A powerful documentary from Errol Morris which won an Oscar for perhaps one of his best films, as he interviews the former U.S. Secretary of Defense, Robert McNamara, as he recounts his time in office through the Kennedy and the Johnson era to his time as the President of the World Bank. With a stirring score and some excellent editing, we get a powerful insight into the decisions behind the scenes.


Haute Tension (Filmstalker review)
Here's the closing line from my review:

”A very stylish, tense film, truly a suspense-thriller-horror to be proud of from the French. Please Hollywood, don't remake it.”

That stills stands. The story is pretty clever, stylishly filmed and packs in some really horrific scenes with a rather cool ending, even if you do work it out before it hits you. It's well worth catching if you're a horror film fan. I'm not going to say any more on the film and leave it for you to uncover yourself.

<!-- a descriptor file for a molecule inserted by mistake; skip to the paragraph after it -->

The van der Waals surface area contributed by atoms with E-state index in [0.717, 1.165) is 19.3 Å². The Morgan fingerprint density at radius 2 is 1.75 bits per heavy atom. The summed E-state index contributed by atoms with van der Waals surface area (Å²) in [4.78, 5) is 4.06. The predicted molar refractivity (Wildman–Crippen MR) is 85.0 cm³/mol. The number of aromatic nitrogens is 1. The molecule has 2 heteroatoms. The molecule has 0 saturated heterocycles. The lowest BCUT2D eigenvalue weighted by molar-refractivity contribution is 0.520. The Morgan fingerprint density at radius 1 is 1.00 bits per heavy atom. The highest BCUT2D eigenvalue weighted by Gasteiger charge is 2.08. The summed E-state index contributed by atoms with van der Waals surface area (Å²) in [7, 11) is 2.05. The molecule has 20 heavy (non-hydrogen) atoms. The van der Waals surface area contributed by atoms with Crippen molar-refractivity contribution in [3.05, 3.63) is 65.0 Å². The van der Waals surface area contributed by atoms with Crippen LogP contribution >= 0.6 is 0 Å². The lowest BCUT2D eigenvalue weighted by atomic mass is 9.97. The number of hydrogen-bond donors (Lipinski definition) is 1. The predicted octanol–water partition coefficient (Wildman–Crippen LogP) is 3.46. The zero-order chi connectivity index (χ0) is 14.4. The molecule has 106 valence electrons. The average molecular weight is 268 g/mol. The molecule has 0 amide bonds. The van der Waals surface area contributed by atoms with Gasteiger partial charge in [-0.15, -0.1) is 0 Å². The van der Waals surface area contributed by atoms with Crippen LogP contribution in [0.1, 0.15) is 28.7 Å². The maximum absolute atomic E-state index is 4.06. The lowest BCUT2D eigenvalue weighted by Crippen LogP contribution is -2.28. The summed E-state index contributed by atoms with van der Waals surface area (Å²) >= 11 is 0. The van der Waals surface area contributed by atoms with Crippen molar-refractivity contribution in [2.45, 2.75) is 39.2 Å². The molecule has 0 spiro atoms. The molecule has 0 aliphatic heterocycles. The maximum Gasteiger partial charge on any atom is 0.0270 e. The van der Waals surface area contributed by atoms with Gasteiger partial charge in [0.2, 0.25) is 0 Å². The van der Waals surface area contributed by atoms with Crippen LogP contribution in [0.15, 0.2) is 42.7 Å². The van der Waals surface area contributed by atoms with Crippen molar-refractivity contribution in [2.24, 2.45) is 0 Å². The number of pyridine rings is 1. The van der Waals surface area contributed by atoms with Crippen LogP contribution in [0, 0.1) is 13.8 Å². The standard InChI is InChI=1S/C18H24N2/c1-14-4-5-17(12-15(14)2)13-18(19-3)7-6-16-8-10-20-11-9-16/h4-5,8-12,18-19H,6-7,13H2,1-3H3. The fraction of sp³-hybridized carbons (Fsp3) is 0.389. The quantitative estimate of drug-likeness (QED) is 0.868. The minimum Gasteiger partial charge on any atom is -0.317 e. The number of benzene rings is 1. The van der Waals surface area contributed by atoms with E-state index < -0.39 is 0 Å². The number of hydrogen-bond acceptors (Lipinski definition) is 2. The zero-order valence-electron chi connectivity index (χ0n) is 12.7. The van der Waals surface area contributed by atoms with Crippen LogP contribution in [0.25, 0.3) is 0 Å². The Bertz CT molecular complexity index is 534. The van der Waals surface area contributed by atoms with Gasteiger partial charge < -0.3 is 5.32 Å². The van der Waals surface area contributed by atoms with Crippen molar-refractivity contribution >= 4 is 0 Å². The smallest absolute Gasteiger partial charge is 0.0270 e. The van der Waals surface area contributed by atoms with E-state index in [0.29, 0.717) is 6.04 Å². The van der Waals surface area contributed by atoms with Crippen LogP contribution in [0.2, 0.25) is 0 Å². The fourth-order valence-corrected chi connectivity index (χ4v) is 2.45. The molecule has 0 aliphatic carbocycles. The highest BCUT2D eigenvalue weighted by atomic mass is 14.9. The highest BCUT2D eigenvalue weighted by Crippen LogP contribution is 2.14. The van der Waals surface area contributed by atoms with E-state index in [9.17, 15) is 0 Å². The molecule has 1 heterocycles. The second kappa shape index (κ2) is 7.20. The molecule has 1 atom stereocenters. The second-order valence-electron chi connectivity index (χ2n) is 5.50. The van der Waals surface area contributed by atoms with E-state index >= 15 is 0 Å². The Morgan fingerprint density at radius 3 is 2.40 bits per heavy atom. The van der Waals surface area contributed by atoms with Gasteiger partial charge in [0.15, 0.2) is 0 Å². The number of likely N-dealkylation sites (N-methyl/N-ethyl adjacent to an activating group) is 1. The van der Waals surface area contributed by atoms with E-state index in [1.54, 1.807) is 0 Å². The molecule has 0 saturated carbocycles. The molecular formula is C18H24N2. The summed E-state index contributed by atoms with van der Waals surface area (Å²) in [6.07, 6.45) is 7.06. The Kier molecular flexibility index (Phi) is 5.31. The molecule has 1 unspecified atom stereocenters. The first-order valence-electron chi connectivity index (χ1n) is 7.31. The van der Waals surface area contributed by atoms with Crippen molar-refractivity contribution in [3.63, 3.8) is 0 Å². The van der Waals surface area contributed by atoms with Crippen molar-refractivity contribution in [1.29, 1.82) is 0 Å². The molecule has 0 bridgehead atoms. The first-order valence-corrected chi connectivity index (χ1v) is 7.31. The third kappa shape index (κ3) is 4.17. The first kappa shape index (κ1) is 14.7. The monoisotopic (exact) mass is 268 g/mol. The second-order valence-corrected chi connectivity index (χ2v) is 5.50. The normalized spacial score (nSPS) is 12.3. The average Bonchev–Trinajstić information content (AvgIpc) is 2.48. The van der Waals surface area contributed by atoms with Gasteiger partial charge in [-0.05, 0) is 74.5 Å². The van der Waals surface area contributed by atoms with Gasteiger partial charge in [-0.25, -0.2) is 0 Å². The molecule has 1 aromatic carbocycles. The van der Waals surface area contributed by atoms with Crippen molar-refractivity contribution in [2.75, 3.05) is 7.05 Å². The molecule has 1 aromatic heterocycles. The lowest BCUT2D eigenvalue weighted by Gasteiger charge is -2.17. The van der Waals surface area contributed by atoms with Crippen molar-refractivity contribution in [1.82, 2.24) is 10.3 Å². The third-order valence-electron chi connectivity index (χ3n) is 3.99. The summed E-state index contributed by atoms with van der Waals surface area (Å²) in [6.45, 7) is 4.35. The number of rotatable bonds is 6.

House of Sand and Fog
Vadim Perlman delivers a superb film that he directed and adapted from the novel, and he's helped by two great performances from Jennifer Connelly and Ben Kingsley, and dare I say it, Connelly out acts Kingsley in the film. Ron Eldard and Shohreh Aghdashloo are good supports to the two leads in this emotionally harrowing thriller that really pulls you into the characters. Connelly gives a performance that is one of the best of her career and come highly recommended.


Kill Bill: Vol. 1
Quentin Tarantino is a real hit and miss film-maker for me, here he hit and hit well. Uma Thurman plays his assassin who has escaped her past and tried to get a new life, but her ex-boss and team have hunted her down and executed her. Or so they thought because she's back to hunt them down one by one and kill them all. She, and he, do the task with great style and the film has some iconic moments, although iconic from many other films, Kill Bill stands out on its own very well.


Kontroll
Another film I haven't seen and need to. Nimród Antal, who delivered Vacancy (Filmstalker review) which I really enjoyed and was quite a surprise for me. Sure it had a few issues, but it was a step above similarly themed films from Hollywood. It was Kontroll that got him noticed though and helped bring him to the west, and it's a film I really do need to see. Perhaps someone who has seen it can give a better indication of just how good it is.